But things haven’t turned out exactly the way the Afghan government had hoped for. IS fighters continue to launch deadly attacks in the country.

The group claimed the Thursday suicide bomb attacks in the capital, Kabul, which killed at least 40 people and wounded over 30. The target of the assault was a public gathering at a Shiite cultural center.

Watch video01:04

Kabul: Dozens killed in IS-claimed attack

Sectarian divisions

It was not the first time that Islamic State, a largely Sunni militant group, targeted Afghan Shiites. Afghanistan’s Shiite minority has witnessed several attacks in 2017. Hundreds of people have been killed in attacks on their mosques and religious ceremonies. Among them were three attacks on Shiite mosques in Kabul in August, September and October.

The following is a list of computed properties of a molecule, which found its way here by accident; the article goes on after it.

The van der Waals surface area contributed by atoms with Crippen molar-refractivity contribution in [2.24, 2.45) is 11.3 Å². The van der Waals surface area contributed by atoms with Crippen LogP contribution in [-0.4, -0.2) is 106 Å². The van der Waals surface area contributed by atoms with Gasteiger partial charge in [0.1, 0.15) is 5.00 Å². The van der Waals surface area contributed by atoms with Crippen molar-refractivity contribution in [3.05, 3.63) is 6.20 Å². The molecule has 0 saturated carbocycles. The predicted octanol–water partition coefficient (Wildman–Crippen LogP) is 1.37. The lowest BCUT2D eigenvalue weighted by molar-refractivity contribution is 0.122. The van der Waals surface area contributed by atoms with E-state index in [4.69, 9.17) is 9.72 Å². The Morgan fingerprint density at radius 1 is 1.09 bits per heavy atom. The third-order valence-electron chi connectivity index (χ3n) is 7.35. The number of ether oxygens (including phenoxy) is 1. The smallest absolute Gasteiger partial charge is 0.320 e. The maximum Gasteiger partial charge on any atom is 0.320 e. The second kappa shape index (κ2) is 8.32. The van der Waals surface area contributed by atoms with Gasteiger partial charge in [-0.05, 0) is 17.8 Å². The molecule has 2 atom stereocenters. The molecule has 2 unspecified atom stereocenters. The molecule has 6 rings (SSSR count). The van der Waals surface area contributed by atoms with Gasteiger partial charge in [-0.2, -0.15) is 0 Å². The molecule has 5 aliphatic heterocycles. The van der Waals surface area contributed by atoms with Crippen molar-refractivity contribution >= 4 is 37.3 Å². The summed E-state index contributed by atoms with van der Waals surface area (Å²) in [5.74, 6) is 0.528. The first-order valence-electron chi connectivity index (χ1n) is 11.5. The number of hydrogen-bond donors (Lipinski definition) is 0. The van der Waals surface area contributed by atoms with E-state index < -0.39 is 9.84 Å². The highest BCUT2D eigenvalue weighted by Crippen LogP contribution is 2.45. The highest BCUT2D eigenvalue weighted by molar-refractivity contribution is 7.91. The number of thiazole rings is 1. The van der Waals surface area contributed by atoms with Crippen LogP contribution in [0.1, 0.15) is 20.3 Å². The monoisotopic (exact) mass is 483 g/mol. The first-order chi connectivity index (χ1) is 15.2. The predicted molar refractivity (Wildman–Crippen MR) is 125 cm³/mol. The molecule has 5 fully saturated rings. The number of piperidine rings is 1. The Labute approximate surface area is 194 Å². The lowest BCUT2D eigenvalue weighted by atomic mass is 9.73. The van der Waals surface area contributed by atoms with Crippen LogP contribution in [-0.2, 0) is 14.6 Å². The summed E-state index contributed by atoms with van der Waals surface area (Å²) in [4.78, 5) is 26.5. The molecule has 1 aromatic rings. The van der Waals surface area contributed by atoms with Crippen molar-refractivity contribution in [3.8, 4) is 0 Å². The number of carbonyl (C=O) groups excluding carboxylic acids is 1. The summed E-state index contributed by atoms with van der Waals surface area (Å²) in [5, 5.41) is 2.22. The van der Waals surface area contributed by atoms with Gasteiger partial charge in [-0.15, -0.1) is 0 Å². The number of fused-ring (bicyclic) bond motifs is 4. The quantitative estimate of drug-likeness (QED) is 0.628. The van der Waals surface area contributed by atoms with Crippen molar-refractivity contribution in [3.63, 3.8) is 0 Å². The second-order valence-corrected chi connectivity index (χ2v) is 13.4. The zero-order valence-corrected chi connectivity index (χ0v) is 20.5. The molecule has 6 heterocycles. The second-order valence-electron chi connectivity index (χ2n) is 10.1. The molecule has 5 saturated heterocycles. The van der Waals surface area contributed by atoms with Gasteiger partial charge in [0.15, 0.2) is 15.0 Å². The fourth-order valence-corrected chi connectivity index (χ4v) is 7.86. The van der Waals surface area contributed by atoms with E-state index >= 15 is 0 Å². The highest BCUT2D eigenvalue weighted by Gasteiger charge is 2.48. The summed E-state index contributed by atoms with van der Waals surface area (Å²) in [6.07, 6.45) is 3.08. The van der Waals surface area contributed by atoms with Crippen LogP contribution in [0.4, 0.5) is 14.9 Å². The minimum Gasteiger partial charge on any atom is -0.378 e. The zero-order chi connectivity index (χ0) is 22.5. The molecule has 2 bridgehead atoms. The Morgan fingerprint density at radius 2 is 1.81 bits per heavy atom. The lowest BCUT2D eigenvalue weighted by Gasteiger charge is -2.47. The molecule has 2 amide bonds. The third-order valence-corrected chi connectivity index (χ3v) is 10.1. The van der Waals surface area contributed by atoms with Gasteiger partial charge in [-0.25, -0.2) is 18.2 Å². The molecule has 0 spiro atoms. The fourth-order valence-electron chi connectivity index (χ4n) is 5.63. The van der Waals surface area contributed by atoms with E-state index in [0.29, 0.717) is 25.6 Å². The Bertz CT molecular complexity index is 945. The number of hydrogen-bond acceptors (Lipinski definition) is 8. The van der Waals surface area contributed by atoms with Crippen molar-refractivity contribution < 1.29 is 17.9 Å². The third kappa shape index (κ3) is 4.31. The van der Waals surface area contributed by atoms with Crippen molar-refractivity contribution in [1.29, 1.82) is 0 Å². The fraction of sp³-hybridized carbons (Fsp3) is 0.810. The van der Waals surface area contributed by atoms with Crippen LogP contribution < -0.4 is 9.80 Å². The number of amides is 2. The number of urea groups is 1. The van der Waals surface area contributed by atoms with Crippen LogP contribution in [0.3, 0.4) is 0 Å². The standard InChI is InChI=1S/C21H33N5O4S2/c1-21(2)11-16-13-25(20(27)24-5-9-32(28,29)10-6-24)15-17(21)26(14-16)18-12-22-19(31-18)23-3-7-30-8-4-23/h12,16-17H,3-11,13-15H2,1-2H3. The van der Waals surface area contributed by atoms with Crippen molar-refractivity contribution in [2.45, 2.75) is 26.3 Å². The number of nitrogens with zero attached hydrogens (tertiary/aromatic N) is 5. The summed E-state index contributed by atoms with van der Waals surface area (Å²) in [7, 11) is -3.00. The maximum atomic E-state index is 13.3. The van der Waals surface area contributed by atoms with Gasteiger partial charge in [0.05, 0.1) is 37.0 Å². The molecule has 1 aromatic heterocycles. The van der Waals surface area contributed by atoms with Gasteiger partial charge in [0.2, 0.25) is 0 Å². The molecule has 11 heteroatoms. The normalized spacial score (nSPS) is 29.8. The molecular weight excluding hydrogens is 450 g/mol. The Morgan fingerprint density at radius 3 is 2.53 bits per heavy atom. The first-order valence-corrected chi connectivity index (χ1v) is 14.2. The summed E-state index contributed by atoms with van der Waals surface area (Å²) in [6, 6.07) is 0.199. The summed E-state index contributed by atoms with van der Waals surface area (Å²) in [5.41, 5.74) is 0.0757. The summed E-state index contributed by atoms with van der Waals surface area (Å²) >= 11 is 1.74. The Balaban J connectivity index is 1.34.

Kabul-based security analyst Wahid Muzhdah believes the jihadist group is trying to create sectarian rifts in Afghanistan.

“IS is facing a huge challenge from the Taliban, who are a potent militant force in the country,” Muzhdah told DW.

“To establish itself in Afghanistan, IS needs support from local extremist Sunni groups. IS is targeting Shiites to distinguish itself from the Taliban,” Muzhdah added.

“This gruesome attack underscores the dangers faced by Afghan civilians. In one of the deadliest years on record, journalists and other civilians continue to be ruthlessly targeted by armed groups” – @birajpat

Afghan security experts fear IS could divide the country along sectarian lines. Muzhdah, however, believes it won’t be an easy task for the jihadist group.

“After each IS attack on Afghan Shiites, religious leaders from all Islamic sects have come forward in support of the victims,” he said. “But if the government doesn’t do anything to stop such attacks, the sectarian split could deepen,” Muzhdah warned.

Read more: Donald Trump’s Afghanistan strategy raises the stakes